Thursday, December 02, 2010

Comments on Lee Kwan Yew - Forbes.com:
China's Rise: A Shift in Global Influence

China's Rise: A Shift in Global Influence - Forbes.com

A "Countervailing Force" is needed to balance China. The self imposed withdrawal of the US under Obama, dictated not by necessity but engineered by subversion, creates a dangerous vacuum. The threat of a Chinese advance through the South China Sea rests on four capabilities. These are her surface navy, her submarine force, her ability to control the airspace and the threat of nuclear intimidation. To meet these threats it is in the interests of India, Korea, Japan, Taiwan and the ASEAN states to forge an alliance with Australia.

My proposal is that the United States transfer to Australia 25 B-52 bombers reequipped with long range Anti-Ship Missiles and that all cooperate on building a serious anti-submarine warfare capability, including at least 12 air independent propulsion based shallow water submarines based on the German or Swedish models to be divided among the more industrialized of the nations concerned. This may prevent the PLAN from pushing South in a reprise of the IJN's advance 70 years ago. That will cover the surface and subsurface threats. The need to prevent the PLAAF from establishing air superiority if the USN CVBGs are excluded, possibly by the emerging anti-ship ballistic missile, or withdrawn due to budget and political weakness may prove more difficult. Ideally 200 F-22's would be stationed in theater to carry out that mission but that is a forlorn hope and even the F-35 program is threatened. Emerging technologies may permit a network of distributed surface to air systems to assist in denying an enemy dominance. The only way to forestall nuclear blackmail unfortunately is through controlled proliferation. Australia, Korea, and Japan should announce the establishment of a joint authority to oversee the establishment of a retaliatory capability. Taiwan could be given observer status.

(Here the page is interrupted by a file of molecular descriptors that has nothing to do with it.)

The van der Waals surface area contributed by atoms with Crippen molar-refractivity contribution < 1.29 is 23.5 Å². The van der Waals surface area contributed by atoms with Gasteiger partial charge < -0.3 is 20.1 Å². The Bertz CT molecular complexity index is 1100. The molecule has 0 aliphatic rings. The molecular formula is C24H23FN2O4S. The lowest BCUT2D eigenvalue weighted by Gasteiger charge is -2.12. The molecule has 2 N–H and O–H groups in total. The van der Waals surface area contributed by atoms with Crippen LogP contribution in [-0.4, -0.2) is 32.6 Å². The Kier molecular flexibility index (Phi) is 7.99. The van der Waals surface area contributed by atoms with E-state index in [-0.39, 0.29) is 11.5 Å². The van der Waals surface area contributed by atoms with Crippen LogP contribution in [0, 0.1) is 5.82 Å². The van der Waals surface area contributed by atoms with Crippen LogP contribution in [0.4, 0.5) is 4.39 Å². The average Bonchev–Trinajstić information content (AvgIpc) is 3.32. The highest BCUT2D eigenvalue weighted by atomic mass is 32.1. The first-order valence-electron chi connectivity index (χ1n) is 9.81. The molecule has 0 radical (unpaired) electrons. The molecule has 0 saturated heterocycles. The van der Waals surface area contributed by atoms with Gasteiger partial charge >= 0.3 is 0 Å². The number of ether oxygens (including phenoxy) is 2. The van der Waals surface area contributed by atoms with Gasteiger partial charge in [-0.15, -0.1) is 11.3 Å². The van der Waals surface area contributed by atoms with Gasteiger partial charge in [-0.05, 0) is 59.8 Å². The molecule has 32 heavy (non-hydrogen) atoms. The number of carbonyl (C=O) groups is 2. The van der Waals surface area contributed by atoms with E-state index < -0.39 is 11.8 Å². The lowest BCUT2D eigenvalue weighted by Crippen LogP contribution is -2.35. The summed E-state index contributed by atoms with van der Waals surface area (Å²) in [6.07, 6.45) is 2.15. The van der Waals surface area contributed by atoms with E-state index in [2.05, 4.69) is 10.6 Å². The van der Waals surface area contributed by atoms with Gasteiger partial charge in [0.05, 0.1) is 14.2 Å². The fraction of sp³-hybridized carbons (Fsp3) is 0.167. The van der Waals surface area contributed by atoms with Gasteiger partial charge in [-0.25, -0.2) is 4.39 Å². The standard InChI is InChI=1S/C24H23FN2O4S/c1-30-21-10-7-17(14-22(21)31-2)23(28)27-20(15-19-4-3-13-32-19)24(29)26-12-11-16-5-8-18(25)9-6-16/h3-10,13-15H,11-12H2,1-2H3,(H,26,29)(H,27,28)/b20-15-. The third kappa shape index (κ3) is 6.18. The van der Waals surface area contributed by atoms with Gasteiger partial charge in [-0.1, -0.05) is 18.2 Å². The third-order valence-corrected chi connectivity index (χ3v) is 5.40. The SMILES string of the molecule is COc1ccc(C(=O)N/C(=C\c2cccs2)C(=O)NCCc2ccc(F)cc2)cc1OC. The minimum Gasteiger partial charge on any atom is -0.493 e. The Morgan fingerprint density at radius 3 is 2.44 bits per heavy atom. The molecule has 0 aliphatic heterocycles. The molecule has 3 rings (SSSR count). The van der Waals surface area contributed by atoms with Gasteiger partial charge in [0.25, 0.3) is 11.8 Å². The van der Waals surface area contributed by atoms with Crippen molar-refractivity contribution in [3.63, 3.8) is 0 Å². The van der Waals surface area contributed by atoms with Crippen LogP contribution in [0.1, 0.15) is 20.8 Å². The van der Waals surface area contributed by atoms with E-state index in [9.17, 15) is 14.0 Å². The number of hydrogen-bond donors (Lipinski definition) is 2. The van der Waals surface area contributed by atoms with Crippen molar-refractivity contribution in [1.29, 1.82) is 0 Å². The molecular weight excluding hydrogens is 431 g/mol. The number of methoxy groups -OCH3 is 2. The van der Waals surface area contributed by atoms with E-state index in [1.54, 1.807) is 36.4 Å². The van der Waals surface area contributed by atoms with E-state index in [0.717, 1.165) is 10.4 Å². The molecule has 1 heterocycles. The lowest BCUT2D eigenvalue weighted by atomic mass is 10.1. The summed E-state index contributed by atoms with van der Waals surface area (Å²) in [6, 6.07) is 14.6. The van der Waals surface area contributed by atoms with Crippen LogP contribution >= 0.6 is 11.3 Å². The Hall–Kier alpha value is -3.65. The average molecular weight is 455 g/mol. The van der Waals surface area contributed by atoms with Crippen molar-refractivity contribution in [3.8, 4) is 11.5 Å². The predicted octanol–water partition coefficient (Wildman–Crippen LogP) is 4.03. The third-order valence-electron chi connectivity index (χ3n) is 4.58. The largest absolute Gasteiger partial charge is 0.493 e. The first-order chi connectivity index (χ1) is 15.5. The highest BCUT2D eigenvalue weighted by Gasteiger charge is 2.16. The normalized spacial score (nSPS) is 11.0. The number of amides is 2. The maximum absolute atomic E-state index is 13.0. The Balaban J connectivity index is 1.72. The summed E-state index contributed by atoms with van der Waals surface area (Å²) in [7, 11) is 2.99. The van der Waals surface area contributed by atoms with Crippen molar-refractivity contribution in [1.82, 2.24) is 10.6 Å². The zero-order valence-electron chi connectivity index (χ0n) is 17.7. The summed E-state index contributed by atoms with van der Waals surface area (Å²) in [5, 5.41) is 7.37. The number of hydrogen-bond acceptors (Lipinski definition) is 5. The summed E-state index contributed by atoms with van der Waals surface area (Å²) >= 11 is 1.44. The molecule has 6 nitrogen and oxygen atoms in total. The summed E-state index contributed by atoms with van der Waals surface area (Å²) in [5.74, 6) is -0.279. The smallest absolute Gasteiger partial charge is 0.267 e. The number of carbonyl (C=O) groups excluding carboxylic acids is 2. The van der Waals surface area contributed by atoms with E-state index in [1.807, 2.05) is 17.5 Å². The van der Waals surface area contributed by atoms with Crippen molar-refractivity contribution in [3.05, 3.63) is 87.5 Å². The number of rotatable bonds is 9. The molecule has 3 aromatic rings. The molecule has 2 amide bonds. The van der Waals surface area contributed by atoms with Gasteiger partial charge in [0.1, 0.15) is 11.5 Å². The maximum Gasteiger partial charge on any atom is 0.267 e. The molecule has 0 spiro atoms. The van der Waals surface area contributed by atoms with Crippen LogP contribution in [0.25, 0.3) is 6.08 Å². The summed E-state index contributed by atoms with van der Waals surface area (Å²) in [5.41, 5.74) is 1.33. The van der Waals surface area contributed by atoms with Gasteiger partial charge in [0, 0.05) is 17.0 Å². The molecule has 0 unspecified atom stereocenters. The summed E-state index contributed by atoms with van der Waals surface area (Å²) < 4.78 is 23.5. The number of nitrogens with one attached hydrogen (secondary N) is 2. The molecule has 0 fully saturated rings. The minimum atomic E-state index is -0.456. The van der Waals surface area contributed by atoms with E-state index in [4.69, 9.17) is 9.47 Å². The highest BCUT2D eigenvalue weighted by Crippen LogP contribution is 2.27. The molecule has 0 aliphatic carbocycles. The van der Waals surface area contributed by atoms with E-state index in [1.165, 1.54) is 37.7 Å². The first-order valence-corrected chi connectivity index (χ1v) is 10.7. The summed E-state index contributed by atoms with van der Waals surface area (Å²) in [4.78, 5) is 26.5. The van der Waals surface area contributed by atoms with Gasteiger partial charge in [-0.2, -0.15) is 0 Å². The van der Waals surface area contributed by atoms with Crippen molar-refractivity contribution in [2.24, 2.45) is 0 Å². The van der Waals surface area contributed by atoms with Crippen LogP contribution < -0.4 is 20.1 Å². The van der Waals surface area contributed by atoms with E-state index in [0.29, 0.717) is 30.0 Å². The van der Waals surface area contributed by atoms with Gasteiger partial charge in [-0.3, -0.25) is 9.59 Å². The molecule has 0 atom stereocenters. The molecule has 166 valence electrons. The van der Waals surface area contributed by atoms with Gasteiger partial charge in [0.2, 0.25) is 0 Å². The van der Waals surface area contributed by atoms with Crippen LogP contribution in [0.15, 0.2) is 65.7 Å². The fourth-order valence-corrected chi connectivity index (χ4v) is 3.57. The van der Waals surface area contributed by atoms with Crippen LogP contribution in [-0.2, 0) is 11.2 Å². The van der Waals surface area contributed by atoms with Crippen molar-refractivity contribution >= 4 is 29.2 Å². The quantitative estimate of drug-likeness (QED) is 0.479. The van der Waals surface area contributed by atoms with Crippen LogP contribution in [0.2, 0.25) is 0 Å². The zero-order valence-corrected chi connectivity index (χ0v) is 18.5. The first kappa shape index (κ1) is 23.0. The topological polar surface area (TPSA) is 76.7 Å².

The deep rooted antagonism and suspicion that many hold towards Japan is understandable but it creates the space into which China advances. Perhaps China miscalculated in permitting its attack dog North Korea to create the latest crisis. So far Japan has played this right, voicing support for South Korea without giving her enemies an assertive presence to play off of. It is possible that out of necessity a new system will arise for the countries that ring the South China Sea and the larger democracies on the periphery. The deepening of trade and social links that Lee Kwan Yew calls for is an essential part of building a safer and freer future for the billion who live in the region.

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